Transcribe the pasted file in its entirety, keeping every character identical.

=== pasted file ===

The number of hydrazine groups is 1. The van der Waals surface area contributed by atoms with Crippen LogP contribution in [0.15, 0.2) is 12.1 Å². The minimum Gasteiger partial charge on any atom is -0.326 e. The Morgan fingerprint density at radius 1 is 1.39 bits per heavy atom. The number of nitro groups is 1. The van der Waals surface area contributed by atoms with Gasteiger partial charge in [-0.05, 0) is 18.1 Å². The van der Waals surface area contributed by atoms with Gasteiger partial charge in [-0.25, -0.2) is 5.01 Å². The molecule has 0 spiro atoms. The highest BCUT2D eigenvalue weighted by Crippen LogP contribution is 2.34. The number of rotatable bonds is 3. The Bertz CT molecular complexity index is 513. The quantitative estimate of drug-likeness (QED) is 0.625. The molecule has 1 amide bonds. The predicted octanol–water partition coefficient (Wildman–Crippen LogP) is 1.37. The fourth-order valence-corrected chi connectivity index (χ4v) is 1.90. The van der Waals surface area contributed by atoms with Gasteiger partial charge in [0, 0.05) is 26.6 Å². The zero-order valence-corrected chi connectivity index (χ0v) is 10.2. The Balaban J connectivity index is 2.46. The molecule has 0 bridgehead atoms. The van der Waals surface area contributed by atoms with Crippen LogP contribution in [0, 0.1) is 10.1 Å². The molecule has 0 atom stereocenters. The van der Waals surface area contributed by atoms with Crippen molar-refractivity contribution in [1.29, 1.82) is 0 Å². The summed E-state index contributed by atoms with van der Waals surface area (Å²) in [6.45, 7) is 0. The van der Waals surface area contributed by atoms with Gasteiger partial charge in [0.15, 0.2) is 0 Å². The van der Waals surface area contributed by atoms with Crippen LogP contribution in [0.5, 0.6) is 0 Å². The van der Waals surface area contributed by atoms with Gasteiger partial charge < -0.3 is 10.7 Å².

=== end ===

The number of hydrazine groups is 1. The van der Waals surface area contributed by atoms with Crippen LogP contribution in [0.15, 0.2) is 12.1 Å². The minimum Gasteiger partial charge on any atom is -0.326 e. The Morgan fingerprint density at radius 1 is 1.39 bits per heavy atom. The number of nitro groups is 1. The van der Waals surface area contributed by atoms with Gasteiger partial charge in [-0.05, 0) is 18.1 Å². The van der Waals surface area contributed by atoms with Gasteiger partial charge in [-0.25, -0.2) is 5.01 Å². The molecule has 0 spiro atoms. The highest BCUT2D eigenvalue weighted by Crippen LogP contribution is 2.34. The number of rotatable bonds is 3. The Bertz CT molecular complexity index is 513. The quantitative estimate of drug-likeness (QED) is 0.625. The molecule has 1 amide bonds. The predicted octanol–water partition coefficient (Wildman–Crippen LogP) is 1.37. The fourth-order valence-corrected chi connectivity index (χ4v) is 1.90. The van der Waals surface area contributed by atoms with Gasteiger partial charge in [0, 0.05) is 26.6 Å². The zero-order valence-corrected chi connectivity index (χ0v) is 10.2. The Balaban J connectivity index is 2.46. The molecule has 0 bridgehead atoms. The van der Waals surface area contributed by atoms with Crippen LogP contribution in [0, 0.1) is 10.1 Å². The molecule has 0 atom stereocenters. The van der Waals surface area contributed by atoms with Crippen molar-refractivity contribution in [1.29, 1.82) is 0 Å². The summed E-state index contributed by atoms with van der Waals surface area (Å²) in [6.45, 7) is 0. The van der Waals surface area contributed by atoms with Gasteiger partial charge in [0.15, 0.2) is 0 Å². The van der Waals surface area contributed by atoms with Crippen LogP contribution in [0.5, 0.6) is 0 Å². The van der Waals surface area contributed by atoms with Gasteiger partial charge < -0.3 is 10.7 Å².